EnglishDeutsch

‘What holds together people in hearts and in thoughts?’ Morality, Emotions and Political Community in the Late Ottoman Empire (1880-1905)

The project analyzes debates on morality and their link to political communities in the Hamidian Era of the Late Ottoman Empire (1880-1905). It places these concepts within three interdependent frames, which guided discussions on public morality not only among the Ottomans but also in many countries of an increasingly connected global space. These debates focused on civilization and the role of emotions, the perceived need for a capitalist education of economic subjects, and the pre-occupation with public order in a rapidly growing and changing urban space.

The leading hypothesis of the work is that in addressing morality in these instances, Ottoman intellectuals formulated contesting moral economies or moral values underlying diverse conceptions of a political community. The objective referent of the moral values that had to be learnt was framed in wider social terms, by reference to notions of humanity, civilization or the national community. This allowed for a pluralist social integration. Moral values also gained an emotional coloring. Emotions were deemed both necessary as motivational factors for humans to act in a moral fashion and dangerous because of their uncontrollable nature.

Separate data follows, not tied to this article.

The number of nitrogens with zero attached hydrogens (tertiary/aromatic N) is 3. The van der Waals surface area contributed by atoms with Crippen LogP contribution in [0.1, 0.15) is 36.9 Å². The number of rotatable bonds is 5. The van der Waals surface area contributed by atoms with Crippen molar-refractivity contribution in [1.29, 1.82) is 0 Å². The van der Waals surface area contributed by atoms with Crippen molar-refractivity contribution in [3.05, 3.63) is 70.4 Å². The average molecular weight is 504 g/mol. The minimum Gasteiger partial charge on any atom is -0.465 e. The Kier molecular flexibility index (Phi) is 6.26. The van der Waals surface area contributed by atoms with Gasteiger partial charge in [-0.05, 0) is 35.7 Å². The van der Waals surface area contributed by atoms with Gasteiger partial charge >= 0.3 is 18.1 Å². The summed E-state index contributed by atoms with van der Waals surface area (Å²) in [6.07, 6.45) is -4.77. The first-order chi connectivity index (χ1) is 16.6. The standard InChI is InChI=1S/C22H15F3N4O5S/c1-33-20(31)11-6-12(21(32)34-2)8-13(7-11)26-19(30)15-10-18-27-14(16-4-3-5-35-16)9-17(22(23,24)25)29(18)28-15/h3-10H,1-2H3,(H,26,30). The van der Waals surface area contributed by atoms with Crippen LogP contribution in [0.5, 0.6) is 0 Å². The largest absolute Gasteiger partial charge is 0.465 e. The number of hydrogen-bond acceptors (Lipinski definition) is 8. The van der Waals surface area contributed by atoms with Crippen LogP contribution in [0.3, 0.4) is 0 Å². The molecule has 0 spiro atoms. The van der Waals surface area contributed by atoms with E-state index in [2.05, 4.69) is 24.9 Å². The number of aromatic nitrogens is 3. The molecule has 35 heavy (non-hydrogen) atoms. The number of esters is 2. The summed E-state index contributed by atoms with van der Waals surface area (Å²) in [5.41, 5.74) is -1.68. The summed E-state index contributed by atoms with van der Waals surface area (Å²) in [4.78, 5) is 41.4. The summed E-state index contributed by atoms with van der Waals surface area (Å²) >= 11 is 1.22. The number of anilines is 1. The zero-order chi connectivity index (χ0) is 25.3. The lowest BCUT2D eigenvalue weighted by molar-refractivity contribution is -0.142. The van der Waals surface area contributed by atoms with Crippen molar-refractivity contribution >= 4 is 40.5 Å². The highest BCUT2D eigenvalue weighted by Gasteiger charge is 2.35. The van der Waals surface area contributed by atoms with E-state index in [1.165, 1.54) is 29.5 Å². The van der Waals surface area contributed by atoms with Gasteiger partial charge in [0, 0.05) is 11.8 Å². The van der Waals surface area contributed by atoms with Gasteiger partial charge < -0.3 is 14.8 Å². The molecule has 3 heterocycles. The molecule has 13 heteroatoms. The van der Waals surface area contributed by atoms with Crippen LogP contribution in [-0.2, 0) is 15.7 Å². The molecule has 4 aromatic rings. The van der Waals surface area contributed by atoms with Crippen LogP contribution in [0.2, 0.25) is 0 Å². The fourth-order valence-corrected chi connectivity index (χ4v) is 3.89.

The work will rely on source material ranging from printed and archival documents to pictorial sources and examples from popular culture such as theater and music. Through insights from conceptual history and the history of emotions it will show how conceptions of political communities were intrinsically linked to moral thought, highlighting the increasing focus on the role of emotions both in public discourse and social practice.

Supervisor

Prof. Sebastian Conrad